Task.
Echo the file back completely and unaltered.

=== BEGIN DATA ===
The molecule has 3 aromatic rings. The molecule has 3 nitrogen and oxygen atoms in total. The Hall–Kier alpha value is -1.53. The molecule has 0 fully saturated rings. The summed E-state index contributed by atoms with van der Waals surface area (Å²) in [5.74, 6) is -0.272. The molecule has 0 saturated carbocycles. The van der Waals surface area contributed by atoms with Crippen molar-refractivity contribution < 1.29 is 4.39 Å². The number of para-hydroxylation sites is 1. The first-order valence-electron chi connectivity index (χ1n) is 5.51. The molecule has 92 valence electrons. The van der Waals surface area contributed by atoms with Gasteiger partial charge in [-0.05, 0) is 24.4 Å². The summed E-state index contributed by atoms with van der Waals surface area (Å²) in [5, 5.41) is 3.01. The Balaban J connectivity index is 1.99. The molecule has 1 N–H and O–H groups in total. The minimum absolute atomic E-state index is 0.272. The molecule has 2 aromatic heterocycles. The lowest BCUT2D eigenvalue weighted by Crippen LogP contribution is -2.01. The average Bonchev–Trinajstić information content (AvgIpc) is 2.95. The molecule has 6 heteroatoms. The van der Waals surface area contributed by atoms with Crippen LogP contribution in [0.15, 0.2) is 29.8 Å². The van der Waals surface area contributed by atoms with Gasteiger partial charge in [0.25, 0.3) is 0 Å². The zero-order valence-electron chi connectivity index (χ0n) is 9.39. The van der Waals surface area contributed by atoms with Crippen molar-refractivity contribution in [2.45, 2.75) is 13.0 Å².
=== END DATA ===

The molecule has 3 aromatic rings. The molecule has 3 nitrogen and oxygen atoms in total. The Hall–Kier alpha value is -1.53. The molecule has 0 fully saturated rings. The summed E-state index contributed by atoms with van der Waals surface area (Å²) in [5.74, 6) is -0.272. The molecule has 0 saturated carbocycles. The van der Waals surface area contributed by atoms with Crippen molar-refractivity contribution < 1.29 is 4.39 Å². The number of para-hydroxylation sites is 1. The first-order valence-electron chi connectivity index (χ1n) is 5.51. The molecule has 92 valence electrons. The van der Waals surface area contributed by atoms with Gasteiger partial charge in [-0.05, 0) is 24.4 Å². The summed E-state index contributed by atoms with van der Waals surface area (Å²) in [5, 5.41) is 3.01. The Balaban J connectivity index is 1.99. The molecule has 1 N–H and O–H groups in total. The minimum absolute atomic E-state index is 0.272. The molecule has 2 aromatic heterocycles. The lowest BCUT2D eigenvalue weighted by Crippen LogP contribution is -2.01. The average Bonchev–Trinajstić information content (AvgIpc) is 2.95. The molecule has 6 heteroatoms. The van der Waals surface area contributed by atoms with Crippen LogP contribution in [0.15, 0.2) is 29.8 Å². The van der Waals surface area contributed by atoms with Gasteiger partial charge in [0.25, 0.3) is 0 Å². The zero-order valence-electron chi connectivity index (χ0n) is 9.39. The van der Waals surface area contributed by atoms with Crippen molar-refractivity contribution in [2.45, 2.75) is 13.0 Å².